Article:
A senior black Metropolitan Police officer and anti-racism campaigner is suing the force over allegations of discrimination, it was revealed today.
Superintendent Paul Wilson, 51, said his career has been held back because of the racist views of colleagues.
He will face Scotland Yard solicitors at an employment tribunal in West Croydon next week.
It is understood that part of his claim relates to a document he wrote for a long-overdue race inquiry ordered by the Metropolitan Police Authority.
The officer claimed he was sidelined after his report highlighted racial bias. He said it was then suppressed by senior colleagues.
The race inquiry was commissioned in October 2008 amid bitter in-fighting among senior officers and a recruitment boycott by black police representatives.
Interim findings have already highlighted how black and minority officers may face extra hurdles to promotion, particularly into elite units.
Mr Wilson has been an outspoken advocate of equality and is a founding member and former chairman of the Metropolitan Black Police Association.
He gave evidence at Sir William Macpherson's inquiry following the bungled investigation into the murder of Stephen Lawrence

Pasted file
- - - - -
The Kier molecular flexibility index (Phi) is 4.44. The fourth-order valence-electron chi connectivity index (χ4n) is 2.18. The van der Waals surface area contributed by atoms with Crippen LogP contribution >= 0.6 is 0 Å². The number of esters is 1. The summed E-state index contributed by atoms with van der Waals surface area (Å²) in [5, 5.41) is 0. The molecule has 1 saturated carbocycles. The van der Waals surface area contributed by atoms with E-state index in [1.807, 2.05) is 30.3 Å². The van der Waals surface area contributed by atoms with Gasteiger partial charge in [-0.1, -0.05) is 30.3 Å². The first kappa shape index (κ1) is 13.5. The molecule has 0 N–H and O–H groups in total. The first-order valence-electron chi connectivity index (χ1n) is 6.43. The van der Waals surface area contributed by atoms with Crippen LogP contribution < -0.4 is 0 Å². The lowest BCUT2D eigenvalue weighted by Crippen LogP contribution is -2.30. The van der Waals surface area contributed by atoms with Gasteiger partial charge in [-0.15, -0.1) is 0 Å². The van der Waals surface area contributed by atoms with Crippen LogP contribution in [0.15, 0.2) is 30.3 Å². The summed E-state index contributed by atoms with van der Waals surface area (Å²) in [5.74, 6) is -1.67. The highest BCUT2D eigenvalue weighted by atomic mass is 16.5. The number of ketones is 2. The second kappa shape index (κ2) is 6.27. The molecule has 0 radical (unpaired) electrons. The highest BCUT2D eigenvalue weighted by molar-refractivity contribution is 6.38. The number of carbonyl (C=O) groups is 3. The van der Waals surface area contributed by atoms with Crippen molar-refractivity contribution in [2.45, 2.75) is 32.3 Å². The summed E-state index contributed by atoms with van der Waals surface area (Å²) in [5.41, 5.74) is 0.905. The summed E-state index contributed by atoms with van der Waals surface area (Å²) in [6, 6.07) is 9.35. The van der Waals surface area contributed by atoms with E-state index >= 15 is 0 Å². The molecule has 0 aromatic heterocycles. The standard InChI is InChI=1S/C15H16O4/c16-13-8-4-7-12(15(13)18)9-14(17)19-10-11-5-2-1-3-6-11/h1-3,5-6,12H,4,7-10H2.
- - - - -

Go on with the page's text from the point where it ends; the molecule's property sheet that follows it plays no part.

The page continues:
Mr Wilson called for police to "name and shame" senior officers who are not prepared to act against racism.
In his latest post he is responsible for Safer Neighbourhood Teams in Lambeth and recently met Prime Minister Gordon Brown to discuss tackling knife crime.
The senior officer joined the Met in 1979 as a civilian staff member and became a warranted officer four years later.
A Metropolitan Police spokesman said: "Superintendent Paul Wilson is bringing an employment tribunal claim against the Met citing race discrimination over the handling of his professional development review for the reporting period 2008/09.
"The Met does not recognise the position Superintendent Wilson describes and will robustly defend the claim."
An Employment Tribunal spokesman confirmed Mr Wilson has lodged a claim of racial discrimination that will be heard at the London South Tribunal.Reuse content